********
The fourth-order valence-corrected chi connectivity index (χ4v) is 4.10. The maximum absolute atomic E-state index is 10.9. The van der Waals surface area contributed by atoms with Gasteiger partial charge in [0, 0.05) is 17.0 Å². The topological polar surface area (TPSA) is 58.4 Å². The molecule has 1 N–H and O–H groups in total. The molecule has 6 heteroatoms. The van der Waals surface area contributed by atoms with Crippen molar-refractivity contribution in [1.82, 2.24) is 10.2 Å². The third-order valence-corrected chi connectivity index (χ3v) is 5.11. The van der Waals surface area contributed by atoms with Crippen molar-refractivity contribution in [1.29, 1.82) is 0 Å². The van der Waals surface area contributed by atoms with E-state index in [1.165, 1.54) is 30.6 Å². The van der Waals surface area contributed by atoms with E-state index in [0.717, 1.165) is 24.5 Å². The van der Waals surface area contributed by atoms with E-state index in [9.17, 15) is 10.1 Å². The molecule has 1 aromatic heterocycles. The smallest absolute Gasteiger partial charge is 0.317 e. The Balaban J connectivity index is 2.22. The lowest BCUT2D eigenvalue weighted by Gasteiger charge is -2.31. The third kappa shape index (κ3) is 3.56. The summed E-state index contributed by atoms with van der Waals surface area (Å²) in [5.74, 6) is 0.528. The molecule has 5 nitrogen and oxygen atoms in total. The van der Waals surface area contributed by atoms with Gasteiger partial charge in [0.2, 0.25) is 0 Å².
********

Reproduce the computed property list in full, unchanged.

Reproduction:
The fourth-order valence-corrected chi connectivity index (χ4v) is 4.10. The maximum absolute atomic E-state index is 10.9. The van der Waals surface area contributed by atoms with Gasteiger partial charge in [0, 0.05) is 17.0 Å². The topological polar surface area (TPSA) is 58.4 Å². The molecule has 1 N–H and O–H groups in total. The molecule has 6 heteroatoms. The van der Waals surface area contributed by atoms with Crippen molar-refractivity contribution in [1.82, 2.24) is 10.2 Å². The third-order valence-corrected chi connectivity index (χ3v) is 5.11. The van der Waals surface area contributed by atoms with Crippen molar-refractivity contribution in [1.29, 1.82) is 0 Å². The van der Waals surface area contributed by atoms with E-state index in [1.165, 1.54) is 30.6 Å². The van der Waals surface area contributed by atoms with E-state index in [0.717, 1.165) is 24.5 Å². The van der Waals surface area contributed by atoms with E-state index in [9.17, 15) is 10.1 Å². The molecule has 1 aromatic heterocycles. The smallest absolute Gasteiger partial charge is 0.317 e. The Balaban J connectivity index is 2.22. The lowest BCUT2D eigenvalue weighted by Gasteiger charge is -2.31. The third kappa shape index (κ3) is 3.56. The summed E-state index contributed by atoms with van der Waals surface area (Å²) in [5.74, 6) is 0.528. The molecule has 5 nitrogen and oxygen atoms in total. The van der Waals surface area contributed by atoms with Gasteiger partial charge in [0.2, 0.25) is 0 Å².